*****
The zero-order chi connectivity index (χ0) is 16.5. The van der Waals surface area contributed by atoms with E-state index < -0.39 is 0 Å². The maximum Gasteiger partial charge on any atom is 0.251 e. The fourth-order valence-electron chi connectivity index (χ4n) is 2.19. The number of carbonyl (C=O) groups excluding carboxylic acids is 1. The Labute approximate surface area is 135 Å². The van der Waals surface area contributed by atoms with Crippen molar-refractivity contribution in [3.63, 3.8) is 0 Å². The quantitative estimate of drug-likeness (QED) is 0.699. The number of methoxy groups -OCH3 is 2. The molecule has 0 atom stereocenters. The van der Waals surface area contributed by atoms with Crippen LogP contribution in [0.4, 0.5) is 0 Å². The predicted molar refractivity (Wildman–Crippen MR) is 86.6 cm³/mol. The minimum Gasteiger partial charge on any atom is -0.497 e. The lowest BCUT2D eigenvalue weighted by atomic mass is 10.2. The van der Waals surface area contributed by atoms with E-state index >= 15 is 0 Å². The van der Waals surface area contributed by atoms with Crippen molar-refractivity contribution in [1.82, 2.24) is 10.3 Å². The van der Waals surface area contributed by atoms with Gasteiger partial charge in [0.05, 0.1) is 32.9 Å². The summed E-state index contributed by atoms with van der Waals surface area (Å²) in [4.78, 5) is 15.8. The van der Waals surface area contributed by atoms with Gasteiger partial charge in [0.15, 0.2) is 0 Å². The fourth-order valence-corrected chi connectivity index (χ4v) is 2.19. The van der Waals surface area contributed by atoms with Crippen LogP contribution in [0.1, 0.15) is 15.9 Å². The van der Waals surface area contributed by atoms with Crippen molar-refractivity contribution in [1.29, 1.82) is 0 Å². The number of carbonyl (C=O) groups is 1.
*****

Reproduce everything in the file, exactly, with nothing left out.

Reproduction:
The zero-order chi connectivity index (χ0) is 16.5. The van der Waals surface area contributed by atoms with E-state index < -0.39 is 0 Å². The maximum Gasteiger partial charge on any atom is 0.251 e. The fourth-order valence-electron chi connectivity index (χ4n) is 2.19. The number of carbonyl (C=O) groups excluding carboxylic acids is 1. The Labute approximate surface area is 135 Å². The van der Waals surface area contributed by atoms with Crippen molar-refractivity contribution in [3.63, 3.8) is 0 Å². The quantitative estimate of drug-likeness (QED) is 0.699. The number of methoxy groups -OCH3 is 2. The molecule has 0 atom stereocenters. The van der Waals surface area contributed by atoms with Crippen LogP contribution in [0.4, 0.5) is 0 Å². The predicted molar refractivity (Wildman–Crippen MR) is 86.6 cm³/mol. The minimum Gasteiger partial charge on any atom is -0.497 e. The lowest BCUT2D eigenvalue weighted by atomic mass is 10.2. The van der Waals surface area contributed by atoms with E-state index >= 15 is 0 Å². The van der Waals surface area contributed by atoms with Crippen molar-refractivity contribution in [1.82, 2.24) is 10.3 Å². The van der Waals surface area contributed by atoms with Gasteiger partial charge in [0.05, 0.1) is 32.9 Å². The summed E-state index contributed by atoms with van der Waals surface area (Å²) in [4.78, 5) is 15.8. The van der Waals surface area contributed by atoms with Gasteiger partial charge in [0.15, 0.2) is 0 Å². The fourth-order valence-corrected chi connectivity index (χ4v) is 2.19. The van der Waals surface area contributed by atoms with Crippen LogP contribution in [0.1, 0.15) is 15.9 Å². The van der Waals surface area contributed by atoms with Crippen molar-refractivity contribution in [1.29, 1.82) is 0 Å². The number of carbonyl (C=O) groups is 1.